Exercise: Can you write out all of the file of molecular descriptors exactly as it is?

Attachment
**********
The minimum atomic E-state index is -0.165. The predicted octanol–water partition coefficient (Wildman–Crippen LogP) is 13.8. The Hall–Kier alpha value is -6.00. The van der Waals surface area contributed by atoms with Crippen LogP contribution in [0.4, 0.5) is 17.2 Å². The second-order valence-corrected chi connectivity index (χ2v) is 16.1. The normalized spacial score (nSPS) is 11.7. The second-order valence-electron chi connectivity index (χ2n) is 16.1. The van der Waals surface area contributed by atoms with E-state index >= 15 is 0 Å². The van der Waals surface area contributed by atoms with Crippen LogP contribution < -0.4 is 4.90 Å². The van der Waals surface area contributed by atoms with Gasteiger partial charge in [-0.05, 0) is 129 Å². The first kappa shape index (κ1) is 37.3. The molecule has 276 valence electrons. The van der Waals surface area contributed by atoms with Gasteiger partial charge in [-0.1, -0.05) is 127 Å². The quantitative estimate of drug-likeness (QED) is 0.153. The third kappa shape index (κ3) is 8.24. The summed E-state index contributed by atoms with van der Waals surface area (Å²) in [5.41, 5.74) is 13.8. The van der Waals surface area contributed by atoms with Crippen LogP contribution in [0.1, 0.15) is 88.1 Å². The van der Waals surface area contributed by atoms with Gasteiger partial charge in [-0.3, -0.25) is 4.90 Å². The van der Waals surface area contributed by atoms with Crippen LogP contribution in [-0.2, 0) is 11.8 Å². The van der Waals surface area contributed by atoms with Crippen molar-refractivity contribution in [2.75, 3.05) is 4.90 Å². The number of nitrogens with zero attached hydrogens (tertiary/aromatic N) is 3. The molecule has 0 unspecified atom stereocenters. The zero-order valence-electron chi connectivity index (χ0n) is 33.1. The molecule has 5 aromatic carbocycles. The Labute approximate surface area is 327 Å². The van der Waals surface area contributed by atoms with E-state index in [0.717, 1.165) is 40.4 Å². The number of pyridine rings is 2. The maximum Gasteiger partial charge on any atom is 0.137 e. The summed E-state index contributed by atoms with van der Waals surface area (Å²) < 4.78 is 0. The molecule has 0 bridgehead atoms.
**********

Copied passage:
The minimum atomic E-state index is -0.165. The predicted octanol–water partition coefficient (Wildman–Crippen LogP) is 13.8. The Hall–Kier alpha value is -6.00. The van der Waals surface area contributed by atoms with Crippen LogP contribution in [0.4, 0.5) is 17.2 Å². The second-order valence-corrected chi connectivity index (χ2v) is 16.1. The normalized spacial score (nSPS) is 11.7. The second-order valence-electron chi connectivity index (χ2n) is 16.1. The van der Waals surface area contributed by atoms with E-state index >= 15 is 0 Å². The van der Waals surface area contributed by atoms with Crippen LogP contribution < -0.4 is 4.90 Å². The van der Waals surface area contributed by atoms with Gasteiger partial charge in [-0.05, 0) is 129 Å². The first kappa shape index (κ1) is 37.3. The molecule has 276 valence electrons. The van der Waals surface area contributed by atoms with Gasteiger partial charge in [-0.1, -0.05) is 127 Å². The quantitative estimate of drug-likeness (QED) is 0.153. The third kappa shape index (κ3) is 8.24. The summed E-state index contributed by atoms with van der Waals surface area (Å²) in [5.41, 5.74) is 13.8. The van der Waals surface area contributed by atoms with Crippen LogP contribution in [0.1, 0.15) is 88.1 Å². The van der Waals surface area contributed by atoms with Gasteiger partial charge in [-0.3, -0.25) is 4.90 Å². The van der Waals surface area contributed by atoms with Crippen LogP contribution in [-0.2, 0) is 11.8 Å². The van der Waals surface area contributed by atoms with Crippen molar-refractivity contribution in [2.75, 3.05) is 4.90 Å². The number of nitrogens with zero attached hydrogens (tertiary/aromatic N) is 3. The molecule has 0 unspecified atom stereocenters. The zero-order valence-electron chi connectivity index (χ0n) is 33.1. The molecule has 5 aromatic carbocycles. The Labute approximate surface area is 327 Å². The van der Waals surface area contributed by atoms with E-state index in [0.717, 1.165) is 40.4 Å². The number of pyridine rings is 2. The maximum Gasteiger partial charge on any atom is 0.137 e. The summed E-state index contributed by atoms with van der Waals surface area (Å²) < 4.78 is 0. The molecule has 0 bridgehead atoms.